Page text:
During the first half of class, we explored how new research in mushrooms could change the world as we know it. Scientists turned artists, and artists turned scientists are helming the movement on sustainable alternatives to petroleum-based products. While leather is a byproduct of the beef industry, plastic leather is produced to meet the unrealistic scale at which fashion suppliers manufacture their products. MycoWorks is a California-based company that has been developing a type of mushroom leather that needs very little post-processing.
2023 is the year of the rabbit. I am not personally very familiar with Chinese New Year and how it is celebrated. Beyond sitting around a table with loved ones and googling our corresponding zodiac animal, I haven't thought of it. This class was much more about the sharing of culture and the breaking of bread. Perhaps tying well into our previous class where we baked and shared bread with one another. We began the class by watching recordings of a talk hosted by several artists discussing a book they had all participated in creating featuring recipes from their own cultures.
Although I was unable to attend class in person this week, I reflected on class discussions made by reviewing my classmates' blogs and doing my own research on the subjects listed on the agenda.
Tuesday’s class commenced with a Year of the Rabbit celebration, where we went over the zoom event that had been hosted the Sunday of that week and then learned more about the traditions that go along with this occasion. We learned about different cultural foods, and one that stood out to me in particular was haggis.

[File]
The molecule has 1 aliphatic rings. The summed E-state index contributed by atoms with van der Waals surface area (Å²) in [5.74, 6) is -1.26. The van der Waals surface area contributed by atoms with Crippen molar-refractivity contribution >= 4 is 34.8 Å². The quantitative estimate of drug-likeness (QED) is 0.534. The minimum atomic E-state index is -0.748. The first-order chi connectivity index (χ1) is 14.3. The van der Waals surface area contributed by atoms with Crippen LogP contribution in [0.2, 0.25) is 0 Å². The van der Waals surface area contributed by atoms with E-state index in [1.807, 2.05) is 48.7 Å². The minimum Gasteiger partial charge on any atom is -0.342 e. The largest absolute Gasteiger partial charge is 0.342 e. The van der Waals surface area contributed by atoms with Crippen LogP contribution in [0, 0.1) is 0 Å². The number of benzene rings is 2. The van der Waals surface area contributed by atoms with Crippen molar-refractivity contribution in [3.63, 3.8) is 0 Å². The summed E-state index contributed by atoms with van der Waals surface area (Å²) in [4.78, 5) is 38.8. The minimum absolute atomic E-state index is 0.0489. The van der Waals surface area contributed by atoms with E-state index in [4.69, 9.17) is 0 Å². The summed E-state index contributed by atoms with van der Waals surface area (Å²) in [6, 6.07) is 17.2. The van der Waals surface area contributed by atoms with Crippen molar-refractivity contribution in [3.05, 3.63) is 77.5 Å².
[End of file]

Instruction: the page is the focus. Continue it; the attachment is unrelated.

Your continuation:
On Tuesday, we visited the botanical garden as a class and rang in the new year with a shot kombucha and a variety of traditional snacks. I was pleasantly surprised to learn more about kombucha, as I’ve acquired to the taste quite recently. I never understood the appeal of kombucha due to it’s sour and fermented taste, but after knowing about it’s health benefits and probiotics, I was able to enjoy the beverage.
This week, we gathered as a class to celebrate the Year of Rabbit, together with the HOX Zodiac professionals on zoom. Professor Vesna invited outstanding scientists in various fields, biologists, interdisciplinary research scholars such as James Gmzewski, Pat Badani, Alison Hiltner, Marta Menezes, and Santiago Torres. The six guest speakers, including Professor Vesna, are all in the year of rabbit.
Week three started off with a celebration of the lunar new year. This year we are celebrating the year of the rabbit and we got to share some delicious snacks together. We learned about the Hox Zodiac project which is an interesting way of merging the concepts of the chinese zodiac with genetics. The Hox gene is present in all creatures and responsible for informing our bodies what to become.
This week we celebrated the Lunar New Year/Year of the rabbit at the botanical garden amphitheater. We had Korean sesame snacks, chocolate desserts, Japanese corn puffs, and Kombucha! As we walked through the botanical garden I felt as if we were traveling through different biomes; some areas felt rainforest-like while others were more reminiscent of grasslands.
On Tuesday, the class celebrated the Lunar New Year and the HOX Zodiac which is a project led by Professor Victoria Vesna. This project is similar to some of my research that I presented in one of my classes last quarter; I explored some ideas from writer and philosopher Baptiste Morizot about the relationship between us humans and other creatures on earth.
On Tuesday we celebrated the Year of the Rabbit (which was actually the weekend before). Students brought in food for the new year and we celebrated the single rabbit in the room. Victoria then introduced us to a project she had been working on with a few of her colleagues, Hox Zodiac. Hox is a set of genes with specifically coded information. However, we are now able to alter the Hox gene, we can create mutant creatures with interspecies qualities.
Tuesday: Lunar New Year & Botanical Garden